with life-giving water in this dry upper basin is today mostly drained, diked, ditched, and dismembered. So diminished is the blue-green kingdom of wokas, it is difficult for Klamath people to sustain a reliable harvest. Yet wokas remain an integral part of Klamath culture, traditional diet, and collective memory.
What is the persistence of memory in the land? Does it hold recollection beyond the petroglyphs carved in soft volcanic tuff at the base of a cliff, not far from what used to be abundant wokas-gathering places? Incised at what used to be the edge of Tule Lake, there are what look like suns, geometric forms, people, animals. Thousands of figures, cut deeply in the rock—and today fenced behind chain link for protection from vandals. Is memory held in water, seeking wokas stems but now diverted to grow crops including sugar beets, potatoes, onions, and hay? Is memory held in the wokas that abide? Do they miss the hands of the gatherers, the slip of dugouts as lithe as the garter snakes through these lily pads?
The Bureau of Reclamation launched a relentless campaign to drain and replumb the marshes and lakes of the upper basin for farming beginning in 1906. The result was an 80% reduction of
what had been 350,000 shimmering acres that once drew possibly the greatest concentration of waterfowl in the world. Then came eight dams on the Klamath River, beginning in the early 1900s, blocking the passage of salmon, steelhead, and lamprey eel.
Yet life persists. Not far from the petroglyphs, a white-faced ibis stood in the mud of an irrigation ditch. It was an otherworldly vision, an outlandishly beautiful bird in purple, green, and bronze plumage, standing on long, pink legs. It held its elegant head erect, its curved bill poised to probe the wet mud. Blackbirds sang and swung in bullrushes. Clouds of moths caught the low summer evening light. Butterflies, large as the back of a hand, hovered and sipped at sweetness in flowers at the water’s edge, opening and closing wings of red velvet.
Returning here in their seasonal gyre, this remains a place for waterfowl of continental significance despite the water now being owned, allotted, and moved from engineered sump to sump. In the record drought of 2021, one lake was a dried, cracked expanse. Tiny shells of stranded freshwater mollusks, paper-thin and shattering, and a desiccated bird wing amid roadside trash testified to a lost
world. The drought had provided an opportunity to more cheaply perform routine maintenance on the lake, called Sump 1 A, draining it to combat bird-killing botulism and to mimic a natural cycle of wet and dry conditions long lost in so heavily altered a system.
How much violence can one landscape suffer? It was not far from these marshes that some 150 Modoc men, women, and children holed up during a five-month siege by the U.S. Army over the winter of 1872-3 in a natural lava bed fortress of caves and walls. It ultimately took an army of some 1,000 to defeat the Modoc. Their leaders were hung, and the survivors were forcibly removed to Oklahoma, where many died of tuberculosis. The rout by the Army, launched at the request of farmers and settlers who demanded removal of the Modoc, was the end for the unbounded wetlands and the laughter and work songs of subsistence wokas-gathering that was abundance itself.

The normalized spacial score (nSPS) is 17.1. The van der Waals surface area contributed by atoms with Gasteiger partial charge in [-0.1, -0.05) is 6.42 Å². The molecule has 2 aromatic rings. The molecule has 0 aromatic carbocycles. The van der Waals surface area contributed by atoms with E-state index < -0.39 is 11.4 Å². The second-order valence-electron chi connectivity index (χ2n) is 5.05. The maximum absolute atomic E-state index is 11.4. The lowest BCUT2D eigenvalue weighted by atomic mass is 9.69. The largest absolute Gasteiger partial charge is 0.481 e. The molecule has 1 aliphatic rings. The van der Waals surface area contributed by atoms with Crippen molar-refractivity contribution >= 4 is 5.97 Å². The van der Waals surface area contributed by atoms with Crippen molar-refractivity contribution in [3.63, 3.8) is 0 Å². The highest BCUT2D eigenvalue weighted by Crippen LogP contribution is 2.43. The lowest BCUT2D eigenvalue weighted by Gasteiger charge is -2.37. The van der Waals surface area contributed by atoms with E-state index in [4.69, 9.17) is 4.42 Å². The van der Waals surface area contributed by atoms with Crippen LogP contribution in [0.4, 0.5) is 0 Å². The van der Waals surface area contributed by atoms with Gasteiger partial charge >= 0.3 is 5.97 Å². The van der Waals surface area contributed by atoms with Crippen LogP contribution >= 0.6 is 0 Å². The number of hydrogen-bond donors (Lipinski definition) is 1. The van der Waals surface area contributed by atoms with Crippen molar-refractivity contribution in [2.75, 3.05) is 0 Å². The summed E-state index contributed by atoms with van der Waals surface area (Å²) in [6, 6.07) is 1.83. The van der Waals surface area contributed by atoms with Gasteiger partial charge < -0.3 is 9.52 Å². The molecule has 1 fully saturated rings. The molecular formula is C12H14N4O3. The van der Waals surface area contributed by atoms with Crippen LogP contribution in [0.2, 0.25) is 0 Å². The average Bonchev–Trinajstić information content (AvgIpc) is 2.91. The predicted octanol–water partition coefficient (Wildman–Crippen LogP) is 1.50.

Now, nearly 150 years later, drought, sickness, and strife stalk this land and water. In 2020, tens of thousands of birds died of botulism caused by low water levels in Tule Lake and the Lower Klamath National Wildlife Refuge. During the summer of 2021, pyrocumulonimbus clouds boiled and seethed
in the distance over the Bootleg fire, the third largest wildfire in Oregon’s history, as it burned timber dried by drought as if in a kiln. Toxic blue-green algae proliferated in dammed reservoirs. Some farmers watched their crops wither. The government that had lured their predecessors here with promises of abundance had provided no water at all for some farms.
But as decisions of the past bore bitter fruit, a new future also was taking hold here.
Beginning in 2023, four dams in all are set to come out of the Klamath River.
Built to generate power by PacifiCorp, today these dams—J.C. Boyle, Copco No. 1, Copco No. 2 and Iron Gate—back up the Klamath into fetid, stinking reservoirs so foul that in summer, health officials post no-contact warnings for water made toxic by blue-green algae. This river, once the third-largest salmon producer on the West Coast, has become unsafe for humans to touch.
For PacifiCorp, Klamath dam removal is about economics. To bring these dams up to modern environmental standards, as required in a federal relicensing process, would be punishingly expensive for customers. Taking down the dams will save ratepayers money and open 400 miles of salmon habitat. It’s also a triumph for the Klamath, Karuk, and Yurok tribes. The Salmon People are leading the way to a new future here by looking to their past, reviving their teachings, and reconnecting to the river.